You may discuss homework problems with other students, but you have to prepare the written assignments yourself. Late homework will be penalized 10% per day.

Please combine all your answers, the computer code and the figures into one file, and submit a copy in your dropbox on coursework.

Grading scheme: 10 points per question, total of 30.

Due date: March 4, 2014.

Question 1 (RABE, 3.14)

The data set contains data on the number of admittances, Y to an emergency room for asthma-related problems in a hospital for several days. On each day, researchers also recorded the daily high temperature T, and the level of some atmospheric pollutants P.

  1. Fit a linear regression model to the observed counts as a linear function of T and P.

  2. Looking at the usual diagnostics plots, does the constant variance assumption seem justified?

  3. The outcomes are counts, for which a common model is the so-called Poisson model which says that $\text{Var}(Y) = E(Y)$. In words, this says that the variance of the outcome is equal to the expected value of the outcome. Using a two-stage procedure, fit a weighted least squares regression to Y as a function of T and P with weights being inversely proportional to the fitted values of the initial model in 1.

  4. Looking at the usual diagnostics plots of this model (which takes the weights into account), does the constant variance assumption seem more reasonable?

  5. Using the weighted least squares fit, test the hypotheses at level $\alpha = 0.05$ that

    • the number of asthma cases is uncorrelated to the temperature allowing for pollutants;
    • the number of asthma cases is uncorrelated to the atmospheric pollutants allowing for temperature.

    Use a Bonferroni correction.

Question 2 (Based on RABE 8.4-8.6)

The file

contains the values of the daily DJIA (Dow Jones Industrial Average) for all the trading days in 1996. The variable Time denotes the trading day of the year. There were 262 trading days in 1996.

  1. Fit a linear regression model connecting DJIA with `Time using all 262 trading days in 1996. Is the linear trend model adequate? Examine the residuals for time dependencies, including a plot of the autocorrelation function.

  2. Regress DJIA[t] against its lagged by one version DJIA[t-1]. Is this an adequate model? Are there any evidences of autocorrelation in the residuals?

  3. The variability (volatility) of the daily DJIA is large, and to accomodate this phenomenon the analysis is crried out on the logarithm of the DJIA. Repeat 2. above using log(DJIA) instead of DJIA.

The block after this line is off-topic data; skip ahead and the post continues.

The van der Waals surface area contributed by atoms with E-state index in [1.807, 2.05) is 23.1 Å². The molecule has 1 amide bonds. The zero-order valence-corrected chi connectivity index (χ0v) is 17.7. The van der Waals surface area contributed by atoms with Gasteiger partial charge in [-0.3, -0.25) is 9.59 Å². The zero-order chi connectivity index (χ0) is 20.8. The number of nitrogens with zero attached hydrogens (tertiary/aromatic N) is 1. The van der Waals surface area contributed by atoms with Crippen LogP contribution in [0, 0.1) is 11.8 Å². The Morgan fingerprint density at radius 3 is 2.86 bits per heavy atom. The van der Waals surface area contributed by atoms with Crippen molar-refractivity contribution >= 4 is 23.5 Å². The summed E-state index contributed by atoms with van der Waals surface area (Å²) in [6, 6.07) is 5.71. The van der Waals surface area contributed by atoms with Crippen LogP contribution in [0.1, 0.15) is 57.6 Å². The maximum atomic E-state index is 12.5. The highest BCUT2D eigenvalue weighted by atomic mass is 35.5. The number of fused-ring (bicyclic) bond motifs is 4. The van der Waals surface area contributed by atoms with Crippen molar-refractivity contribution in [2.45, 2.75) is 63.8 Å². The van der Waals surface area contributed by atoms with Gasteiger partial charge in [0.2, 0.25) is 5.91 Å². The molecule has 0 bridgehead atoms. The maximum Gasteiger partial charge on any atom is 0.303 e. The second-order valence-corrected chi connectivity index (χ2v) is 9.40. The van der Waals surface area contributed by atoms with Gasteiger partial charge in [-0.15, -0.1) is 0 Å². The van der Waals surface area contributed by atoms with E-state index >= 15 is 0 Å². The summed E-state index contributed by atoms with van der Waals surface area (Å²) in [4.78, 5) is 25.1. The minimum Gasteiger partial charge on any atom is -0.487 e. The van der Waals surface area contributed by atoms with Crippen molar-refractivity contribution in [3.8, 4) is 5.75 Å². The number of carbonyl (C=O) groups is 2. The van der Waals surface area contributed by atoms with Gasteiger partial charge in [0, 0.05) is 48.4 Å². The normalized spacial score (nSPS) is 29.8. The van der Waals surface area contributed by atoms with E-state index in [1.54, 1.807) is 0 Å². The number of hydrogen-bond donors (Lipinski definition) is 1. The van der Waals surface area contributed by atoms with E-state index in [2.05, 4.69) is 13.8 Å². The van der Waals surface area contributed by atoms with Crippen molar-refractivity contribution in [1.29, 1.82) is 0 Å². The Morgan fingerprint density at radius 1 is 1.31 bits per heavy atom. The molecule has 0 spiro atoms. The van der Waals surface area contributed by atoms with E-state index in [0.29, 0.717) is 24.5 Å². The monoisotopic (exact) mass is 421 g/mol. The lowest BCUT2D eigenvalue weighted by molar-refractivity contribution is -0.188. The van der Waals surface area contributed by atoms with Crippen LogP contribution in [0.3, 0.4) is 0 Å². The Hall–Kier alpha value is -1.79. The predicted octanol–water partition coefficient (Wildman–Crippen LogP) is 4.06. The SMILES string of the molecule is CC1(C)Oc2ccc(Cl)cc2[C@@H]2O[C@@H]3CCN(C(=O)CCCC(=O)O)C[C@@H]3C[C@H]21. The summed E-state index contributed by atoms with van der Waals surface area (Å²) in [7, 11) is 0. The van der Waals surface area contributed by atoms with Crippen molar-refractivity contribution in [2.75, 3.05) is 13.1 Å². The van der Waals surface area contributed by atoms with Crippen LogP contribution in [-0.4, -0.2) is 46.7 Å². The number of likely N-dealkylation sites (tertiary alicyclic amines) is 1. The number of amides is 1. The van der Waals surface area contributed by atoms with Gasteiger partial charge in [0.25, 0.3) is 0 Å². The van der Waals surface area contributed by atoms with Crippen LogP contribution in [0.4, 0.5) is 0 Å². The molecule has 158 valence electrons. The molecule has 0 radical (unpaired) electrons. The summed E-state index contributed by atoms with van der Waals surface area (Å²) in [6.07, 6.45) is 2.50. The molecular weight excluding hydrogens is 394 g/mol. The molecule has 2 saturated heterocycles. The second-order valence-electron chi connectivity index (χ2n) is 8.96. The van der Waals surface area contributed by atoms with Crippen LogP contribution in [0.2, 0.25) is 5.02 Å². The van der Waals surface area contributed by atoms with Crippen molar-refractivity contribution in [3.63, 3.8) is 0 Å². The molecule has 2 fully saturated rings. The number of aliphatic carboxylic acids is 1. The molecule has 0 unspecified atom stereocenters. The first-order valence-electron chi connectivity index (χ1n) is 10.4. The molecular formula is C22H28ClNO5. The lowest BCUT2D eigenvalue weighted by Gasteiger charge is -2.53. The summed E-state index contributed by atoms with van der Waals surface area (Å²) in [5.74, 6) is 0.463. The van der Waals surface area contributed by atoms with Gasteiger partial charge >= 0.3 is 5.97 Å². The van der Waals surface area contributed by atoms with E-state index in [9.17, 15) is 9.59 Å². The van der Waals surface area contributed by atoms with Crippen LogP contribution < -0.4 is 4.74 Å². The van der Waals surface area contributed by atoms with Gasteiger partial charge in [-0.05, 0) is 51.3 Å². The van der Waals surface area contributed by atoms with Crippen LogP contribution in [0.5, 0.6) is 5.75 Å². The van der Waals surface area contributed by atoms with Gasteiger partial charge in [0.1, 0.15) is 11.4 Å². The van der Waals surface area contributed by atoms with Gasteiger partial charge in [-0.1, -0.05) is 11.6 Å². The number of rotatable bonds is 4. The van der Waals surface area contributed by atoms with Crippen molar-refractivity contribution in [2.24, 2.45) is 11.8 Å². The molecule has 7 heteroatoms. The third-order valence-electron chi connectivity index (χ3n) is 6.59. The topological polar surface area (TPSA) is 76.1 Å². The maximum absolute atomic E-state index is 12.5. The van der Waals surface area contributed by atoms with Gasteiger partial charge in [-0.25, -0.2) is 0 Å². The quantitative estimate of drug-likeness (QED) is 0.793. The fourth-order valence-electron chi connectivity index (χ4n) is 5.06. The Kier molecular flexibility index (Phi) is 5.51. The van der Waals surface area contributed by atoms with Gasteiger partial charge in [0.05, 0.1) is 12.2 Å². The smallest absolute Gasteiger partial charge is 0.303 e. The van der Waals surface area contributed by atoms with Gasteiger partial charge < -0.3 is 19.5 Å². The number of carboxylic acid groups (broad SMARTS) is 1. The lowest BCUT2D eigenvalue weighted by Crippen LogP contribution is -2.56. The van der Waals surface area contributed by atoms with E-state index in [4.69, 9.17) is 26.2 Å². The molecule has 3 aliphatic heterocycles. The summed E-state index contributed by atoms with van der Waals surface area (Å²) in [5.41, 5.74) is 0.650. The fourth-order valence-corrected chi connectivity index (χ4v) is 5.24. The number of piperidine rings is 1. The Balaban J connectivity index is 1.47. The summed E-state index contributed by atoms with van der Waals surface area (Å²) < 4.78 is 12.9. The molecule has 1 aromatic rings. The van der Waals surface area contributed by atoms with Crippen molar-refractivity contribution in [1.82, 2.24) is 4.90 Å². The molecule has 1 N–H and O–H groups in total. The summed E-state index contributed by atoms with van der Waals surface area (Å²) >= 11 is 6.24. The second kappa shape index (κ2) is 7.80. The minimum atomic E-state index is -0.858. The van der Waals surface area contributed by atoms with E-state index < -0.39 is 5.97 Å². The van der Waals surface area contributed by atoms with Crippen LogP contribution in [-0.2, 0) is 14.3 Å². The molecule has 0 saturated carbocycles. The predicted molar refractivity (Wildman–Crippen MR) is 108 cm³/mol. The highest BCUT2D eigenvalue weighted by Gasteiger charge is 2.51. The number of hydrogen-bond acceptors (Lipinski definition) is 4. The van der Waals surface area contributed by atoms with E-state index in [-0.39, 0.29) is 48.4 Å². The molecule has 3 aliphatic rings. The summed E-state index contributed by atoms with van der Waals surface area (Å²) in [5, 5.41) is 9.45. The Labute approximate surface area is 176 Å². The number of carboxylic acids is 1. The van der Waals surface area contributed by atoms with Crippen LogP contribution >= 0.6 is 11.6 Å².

4. A simplified version of the random walk model of stock prices states that the best prediction of the stock index at Time=t is the value of the index at Time=t − 1. Show that this corresponds to a simple linear regression model for 2. with an intercept of 0 and a slope of 1.

  5. Carry out the the appropriate tests of significance at level α = 0.05 for 4. Test each coefficient separately ($t$-tests) , then test both simultaneously (i.e. an F test).

  6. The random walk theory implies that the first differences of the index (the difference between successive values) should be independently normally distributed with mean zero and constant variance. What kind of plot can be used to visually assess this hypothesis? Provide the plot.

Question 3

In this question we will look at inference ($t$-tests and confidence intervals) after model selection. We will use the prostate data from ElemStatLearn.

In [1]:

We will perform 1 step of forward stepwise model selection when the outcome is generated completely independently from the design matrix. Following this, we will look at the corresponding $t$-statistics and confidence intervals.

I've written

In [2]:
select_first = function(dataset) {
    dataset$Y = rnorm(nrow(dataset))
    first_model = step(lm(Y~1,data=dataset), list(upper=~lcavol + 
                                                  lweight + age + 
                                                  lbph + svi + 
                                                  lcp + pgg45),
                      trace=FALSE, k=0, steps=1)
    return(list(interval=confint(first_model)[2,], pvalue=summary(first_model)$coef[2,4]))
      2.5 %      97.5 % 
-0.01012249  1.01142252 

[1] 0.05462121

  1. I have written a function above that you can use for this exercise. By reading help(step) if necessary, describe what the function select_first does.

  2. Collect a sample of 1000 realizations of pvalue by running select_first 1000 times and storing only the $pvalue entry. Plot a histogram of these 1000 $p$-values. What do you expect it to look like? What does it look like? Why?

  3. What are the true regression coefficients in the above simulation? What value do you expect each of the above interval realizations to cover? Collect 1000 realizations of interval. How many do you expect to cover the true value? How many actually do cover the true value?

  4. Repeat 2. and 3. but modify select_first to add a strong effect for the variable lcavol.

In [2]: